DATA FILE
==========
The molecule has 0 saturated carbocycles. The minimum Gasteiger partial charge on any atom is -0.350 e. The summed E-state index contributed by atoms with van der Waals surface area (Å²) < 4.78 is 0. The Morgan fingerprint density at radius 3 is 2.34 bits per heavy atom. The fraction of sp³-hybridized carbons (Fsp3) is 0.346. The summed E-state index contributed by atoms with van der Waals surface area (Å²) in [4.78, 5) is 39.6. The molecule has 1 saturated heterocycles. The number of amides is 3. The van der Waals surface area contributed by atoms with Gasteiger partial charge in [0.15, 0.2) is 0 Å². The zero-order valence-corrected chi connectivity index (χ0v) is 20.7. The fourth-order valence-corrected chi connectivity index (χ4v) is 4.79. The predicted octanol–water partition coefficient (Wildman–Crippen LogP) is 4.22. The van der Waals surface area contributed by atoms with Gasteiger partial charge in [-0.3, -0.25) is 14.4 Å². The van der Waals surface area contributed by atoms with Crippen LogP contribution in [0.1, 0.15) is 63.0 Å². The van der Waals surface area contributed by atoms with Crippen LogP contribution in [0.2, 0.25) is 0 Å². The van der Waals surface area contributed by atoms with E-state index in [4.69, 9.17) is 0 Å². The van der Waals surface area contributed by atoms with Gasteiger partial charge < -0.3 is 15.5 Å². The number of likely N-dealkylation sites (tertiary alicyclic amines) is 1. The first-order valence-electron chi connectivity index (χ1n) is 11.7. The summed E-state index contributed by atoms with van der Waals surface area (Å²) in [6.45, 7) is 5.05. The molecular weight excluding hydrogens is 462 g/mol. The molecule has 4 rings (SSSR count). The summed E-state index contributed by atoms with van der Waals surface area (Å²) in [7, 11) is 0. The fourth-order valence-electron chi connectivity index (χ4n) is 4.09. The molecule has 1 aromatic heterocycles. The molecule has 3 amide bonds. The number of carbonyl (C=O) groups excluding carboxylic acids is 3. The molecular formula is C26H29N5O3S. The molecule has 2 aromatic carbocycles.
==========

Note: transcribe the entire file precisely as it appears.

The molecule has 0 saturated carbocycles. The minimum Gasteiger partial charge on any atom is -0.350 e. The summed E-state index contributed by atoms with van der Waals surface area (Å²) < 4.78 is 0. The Morgan fingerprint density at radius 3 is 2.34 bits per heavy atom. The fraction of sp³-hybridized carbons (Fsp3) is 0.346. The summed E-state index contributed by atoms with van der Waals surface area (Å²) in [4.78, 5) is 39.6. The molecule has 1 saturated heterocycles. The number of amides is 3. The van der Waals surface area contributed by atoms with Gasteiger partial charge in [0.15, 0.2) is 0 Å². The zero-order valence-corrected chi connectivity index (χ0v) is 20.7. The fourth-order valence-corrected chi connectivity index (χ4v) is 4.79. The predicted octanol–water partition coefficient (Wildman–Crippen LogP) is 4.22. The van der Waals surface area contributed by atoms with Gasteiger partial charge in [-0.3, -0.25) is 14.4 Å². The van der Waals surface area contributed by atoms with Crippen LogP contribution in [0.1, 0.15) is 63.0 Å². The van der Waals surface area contributed by atoms with Crippen LogP contribution in [0.2, 0.25) is 0 Å². The van der Waals surface area contributed by atoms with E-state index in [4.69, 9.17) is 0 Å². The van der Waals surface area contributed by atoms with Gasteiger partial charge < -0.3 is 15.5 Å². The number of likely N-dealkylation sites (tertiary alicyclic amines) is 1. The first-order valence-electron chi connectivity index (χ1n) is 11.7. The summed E-state index contributed by atoms with van der Waals surface area (Å²) in [6.45, 7) is 5.05. The molecular weight excluding hydrogens is 462 g/mol. The molecule has 4 rings (SSSR count). The summed E-state index contributed by atoms with van der Waals surface area (Å²) in [7, 11) is 0. The fourth-order valence-electron chi connectivity index (χ4n) is 4.09. The molecule has 1 aromatic heterocycles. The molecule has 3 amide bonds. The number of carbonyl (C=O) groups excluding carboxylic acids is 3. The molecular formula is C26H29N5O3S. The molecule has 2 aromatic carbocycles.